Many, if not most people intend their spouse to be the primary beneficiary of their estate. But there are also many situations in which it makes sense to limit a spouse’s inheritance. Maybe you have family wealth or an interest in a family business that you want to remain in your family of origin if you should die. Perhaps you and your spouse are marrying later in life, and have each accumulated significant assets on your own. You might have children from a previous marriage that you would prefer to inherit your assets; a prenup can protect your child’s inheritance in the event that you predecease your spouse. Whatever your motivation, a prenuptial agreement can be a valuable estate planning tool.
If your first thought when you hear the word “prenup” is divorce, you’re not alone. But a prenuptial agreement is nothing more than agreement between a couple before their marriage as to how they will approach issues (usually financial) during their marriage. While a prenup does deal with how the couple’s property will be treated in a divorce, it can also address what will happen to assets if one spouse dies.
A common misconception is that a prenuptial agreement has no place in your estate plan if you have a will. After all, the purpose of a will is to leave your assets to the people you intend to have them. So, for example, if you want your adult children from your first marriage to inherit your estate, you could update your will to reflect that, right?
That statement is true as far as it goes. Unfortunately, it doesn’t take into account Ohio’s elective share law. In essence, under Ohio law, you cannot simply disinherit your spouse in your will. If you do, or even if your spouse is simply dissatisfied with what you have left them in your will, they can choose to “elect against the will.” Making an election means that your surviving spouse can choose to take either what they were left in the will or what they would have taken from your estate under Michigan law had you not had a will.
The elective share may include from one-third to one-half the value of your estate, depending on how many children you have. Simple math dictates that if your spouse gets more of your estate than you planned, your other heirs or beneficiaries will receive less. Not only is this not the outcome you intend regarding your assets, but it is likely to result in strife and damaged relationships within your family. A spouse who chooses to take their elective share does so within the context of a probate court proceeding, embroiling your heirs in litigation.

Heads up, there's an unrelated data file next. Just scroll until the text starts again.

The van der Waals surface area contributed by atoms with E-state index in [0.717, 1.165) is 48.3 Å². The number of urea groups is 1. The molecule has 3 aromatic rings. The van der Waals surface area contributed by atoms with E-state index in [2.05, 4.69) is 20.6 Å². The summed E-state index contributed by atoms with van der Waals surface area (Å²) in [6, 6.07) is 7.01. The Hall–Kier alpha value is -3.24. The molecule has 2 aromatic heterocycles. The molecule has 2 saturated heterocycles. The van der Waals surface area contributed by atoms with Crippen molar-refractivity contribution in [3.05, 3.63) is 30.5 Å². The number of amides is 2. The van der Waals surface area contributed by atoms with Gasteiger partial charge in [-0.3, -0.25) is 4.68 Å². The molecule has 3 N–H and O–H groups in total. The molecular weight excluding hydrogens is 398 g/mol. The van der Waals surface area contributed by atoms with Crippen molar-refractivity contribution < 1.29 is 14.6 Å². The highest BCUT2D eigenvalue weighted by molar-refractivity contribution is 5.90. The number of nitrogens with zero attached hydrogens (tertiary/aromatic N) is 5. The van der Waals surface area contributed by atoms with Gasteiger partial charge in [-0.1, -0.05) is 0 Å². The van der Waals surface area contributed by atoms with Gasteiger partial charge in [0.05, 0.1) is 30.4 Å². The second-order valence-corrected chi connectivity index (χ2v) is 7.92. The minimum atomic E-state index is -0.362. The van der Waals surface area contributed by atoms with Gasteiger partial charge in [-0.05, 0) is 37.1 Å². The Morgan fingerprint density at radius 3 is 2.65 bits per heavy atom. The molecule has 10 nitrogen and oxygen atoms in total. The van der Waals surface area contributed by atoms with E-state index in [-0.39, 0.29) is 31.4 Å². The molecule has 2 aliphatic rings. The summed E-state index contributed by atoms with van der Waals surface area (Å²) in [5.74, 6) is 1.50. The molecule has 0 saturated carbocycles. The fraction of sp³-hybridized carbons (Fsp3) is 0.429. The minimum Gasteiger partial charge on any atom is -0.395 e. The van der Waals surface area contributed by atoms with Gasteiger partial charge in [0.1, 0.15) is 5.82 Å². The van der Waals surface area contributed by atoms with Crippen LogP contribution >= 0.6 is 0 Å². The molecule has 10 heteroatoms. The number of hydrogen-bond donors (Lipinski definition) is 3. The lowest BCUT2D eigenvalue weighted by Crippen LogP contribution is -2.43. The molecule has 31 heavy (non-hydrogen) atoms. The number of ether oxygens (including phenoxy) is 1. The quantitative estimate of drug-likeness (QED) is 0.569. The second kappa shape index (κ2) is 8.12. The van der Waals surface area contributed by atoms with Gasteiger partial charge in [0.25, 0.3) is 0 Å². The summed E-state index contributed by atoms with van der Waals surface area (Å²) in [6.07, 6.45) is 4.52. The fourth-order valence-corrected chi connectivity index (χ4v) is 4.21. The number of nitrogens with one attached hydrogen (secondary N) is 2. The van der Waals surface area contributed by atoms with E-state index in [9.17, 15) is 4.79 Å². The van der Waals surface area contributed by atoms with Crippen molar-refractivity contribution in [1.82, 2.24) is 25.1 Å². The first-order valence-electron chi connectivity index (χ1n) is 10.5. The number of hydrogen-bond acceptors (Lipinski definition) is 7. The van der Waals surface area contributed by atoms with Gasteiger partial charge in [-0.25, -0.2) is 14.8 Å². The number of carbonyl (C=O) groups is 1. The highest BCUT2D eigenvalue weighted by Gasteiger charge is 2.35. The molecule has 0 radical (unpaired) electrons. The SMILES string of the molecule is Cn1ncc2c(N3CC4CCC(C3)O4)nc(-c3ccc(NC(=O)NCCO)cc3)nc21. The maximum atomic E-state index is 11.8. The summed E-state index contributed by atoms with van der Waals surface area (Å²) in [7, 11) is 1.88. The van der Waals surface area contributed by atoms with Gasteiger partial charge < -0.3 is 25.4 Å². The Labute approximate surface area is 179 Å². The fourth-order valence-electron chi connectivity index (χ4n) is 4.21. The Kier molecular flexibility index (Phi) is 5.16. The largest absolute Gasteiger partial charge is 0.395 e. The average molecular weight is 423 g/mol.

However, if you and your spouse executed a prenuptial agreement prior to your marriage, you may have agreed to a certain distribution of assets in the event one of you dies, including agreeing to forgo your right to an elective share of the estate. A prenuptial agreement does not replace your will; instead, it serves as a necessary supplement to the rest of your estate plan.
Agreeing to waive the elective share does not mean that a spouse will inherit nothing. You and your spouse can agree to a certain minimum inheritance in your prenuptial agreement. That way, your spouse can be assured that he or she will not be left destitute if you die, and you can be assured that your assets will be distributed just as you intend after your death.
In fact, using a prenuptial agreement to completely disinherit a spouse could backfire. A court may hesitate to uphold a prenuptial agreement which results in a spouse being completely disinherited; it is more likely to enforce an agreement in which one spouse agrees to limit their inheritance.
Prenuptial agreements, also known as “antenuptial agreements,” must be enforceable in order to effectively keep an inheritance from a spouse. In Ohio, the requirements for a prenuptial agreement to be valid and enforceable are that:
The terms of the prenuptial agreement must also not promote or encourage divorce.
The best way to make sure that your prenuptial agreement is enforceable is to ensure that it is not made too close in time to the wedding; otherwise, a court could conclude that one spouse felt pressured into making the agreement so that an impending wedding would not be called off. Both spouses should also be advised regarding the agreement by their own independent attorneys, in order to reduce the chances that one spouse will later allege that the agreement was unfair or that they did not understand what they were signing.
It’s important to remember that a prenuptial agreement should be a shield rather than a weapon. Its purpose is not to injure or punish your future spouse. Rather, your prenuptial agreement should be designed to protect. Not only does it protect your assets and your children, but it can protect your marriage; starting out with a clear understanding of each other’s financial situation and goals can prevent fighting that leads to divorce.
While prenuptial agreements can be an integral part of a comprehensive estate plan, there may be better options, depending on your particular goals. For example, an Ohio legacy trust may be a more effective way to protect your children’s inheritance or your family business. If you have questions about using a prenup to keep an inheritance from your spouse, or protect an inheritance for your children, contact an experienced estate planning attorney to schedule a consultation.